One reviewer wrote this about revisiting the role of Wendy Torrance in Kubrick’s film: “…looking into Duvall’s huge eyes from the front row of a theater, I found myself riveted by a very poignant form of fear. Not the fear of an actor out of her element, or the more mundane fear of a victim being chased around by an ax-wielding maniac. Rather, it was something far more disquieting, and familiar: the fear of a wife who’s experienced her husband at his worst, and is terrified that she’ll experience it again.”
On and off screen, Wendy’s options in the movie are many people’s options in life. Wendy Torrance escaped her abusive parents and married a nice, educated man who was a teacher. She gave her husband a son and was a supportive homemaker and wife cooking and cleaning up after Jack. Throughout the whole movie, Wendy is the only person we ever see doing caretaker duties in The Overlook hotel, but even this enthusiastic compliance isn’t enough to please Jack and ensure her safety.
The fear is that out in the open it is acceptable to treat people like Jack treats Wendy or like Kubrick treated Duvall, that I might be treated like this and no one would object. That I might do everything right and someone might still abuse me all the while telling me “I don’t want to hurt you… I just want to bash your brains in.” Any lens you use to look at this movie you can see Wendy Torrance trying to keep Jack from getting angry or Shelly Duvall doing her hysterical best to please Stanley Kubrick. In the real world you’ll see Shelly Duvall being exploited by Dr. Phil to get people to tune in to his lame TV show. Every level of this story turns out the same for the woman involved. No matter which world is real, it consists of a man ready to harm her.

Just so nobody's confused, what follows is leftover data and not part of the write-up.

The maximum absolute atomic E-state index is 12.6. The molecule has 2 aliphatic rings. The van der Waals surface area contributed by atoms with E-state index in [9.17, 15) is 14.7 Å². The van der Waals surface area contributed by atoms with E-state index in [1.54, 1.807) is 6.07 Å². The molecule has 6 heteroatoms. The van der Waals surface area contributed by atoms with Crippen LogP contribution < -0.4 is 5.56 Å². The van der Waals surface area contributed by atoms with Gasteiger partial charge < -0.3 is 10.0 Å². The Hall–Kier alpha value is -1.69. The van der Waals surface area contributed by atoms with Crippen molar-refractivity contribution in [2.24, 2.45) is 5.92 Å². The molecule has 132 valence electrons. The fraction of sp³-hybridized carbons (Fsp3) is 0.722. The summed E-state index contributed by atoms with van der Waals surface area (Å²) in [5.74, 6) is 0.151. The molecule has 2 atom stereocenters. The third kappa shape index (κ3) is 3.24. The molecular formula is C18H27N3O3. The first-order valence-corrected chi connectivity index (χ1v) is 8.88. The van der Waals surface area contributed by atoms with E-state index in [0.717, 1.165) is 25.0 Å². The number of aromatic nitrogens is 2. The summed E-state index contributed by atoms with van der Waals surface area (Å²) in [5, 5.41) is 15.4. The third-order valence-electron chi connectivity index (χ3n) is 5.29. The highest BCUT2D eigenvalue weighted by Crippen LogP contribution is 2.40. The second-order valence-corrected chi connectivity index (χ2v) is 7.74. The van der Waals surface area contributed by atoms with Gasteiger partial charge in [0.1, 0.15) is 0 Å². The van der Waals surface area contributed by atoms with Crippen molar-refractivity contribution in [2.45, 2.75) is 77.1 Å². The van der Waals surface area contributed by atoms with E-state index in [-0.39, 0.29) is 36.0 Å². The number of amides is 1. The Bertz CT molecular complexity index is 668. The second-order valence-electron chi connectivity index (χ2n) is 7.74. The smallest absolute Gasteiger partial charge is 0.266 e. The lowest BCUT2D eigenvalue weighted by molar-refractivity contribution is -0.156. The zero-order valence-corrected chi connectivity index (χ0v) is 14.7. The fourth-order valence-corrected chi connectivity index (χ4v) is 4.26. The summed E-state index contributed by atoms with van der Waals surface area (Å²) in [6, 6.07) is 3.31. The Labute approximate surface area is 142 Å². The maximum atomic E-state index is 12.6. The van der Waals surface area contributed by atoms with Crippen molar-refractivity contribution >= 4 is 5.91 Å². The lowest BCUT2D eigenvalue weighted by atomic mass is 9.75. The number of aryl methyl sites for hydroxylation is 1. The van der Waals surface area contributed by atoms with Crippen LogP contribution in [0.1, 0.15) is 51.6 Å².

Recently, Shelly Duvall spoke publicly about the trauma she endured while working for Kubrick on this movie and its long term effects on her life. She said for over a year the production worked 6 days a week, 16 hours a day (in contrast, Shelly’s previous starring role took only 6 weeks to film). Duvall described her thought process during the grueling job: “after a while, your body rebels. It says: Stop doing this to me. I don’t want to cry every day.’ And sometimes just that thought alone would make me cry. To wake up on a Monday morning, so early, and realize that you had to cry all day because it was scheduled — I would just start crying. I’d be like, ‘Oh no, I can’t, I can’t.’ And yet I did it.”
Anjelica Huston, who was dating Jack Nicholson at the time, said that whenever she ran into Duvall during filming, “she seemed generally a bit tortured, shook up.”
For such a weak character, Wendy Torrance really pulls it out at the end. Wendy gets her and her son to safety. After the events of The Shining she has to start over, find work, and raise Danny on her own. In short, Wendy triumphs. She wins, but she’s never mentioned in horror movie conversations about Final Girls. We still count her out.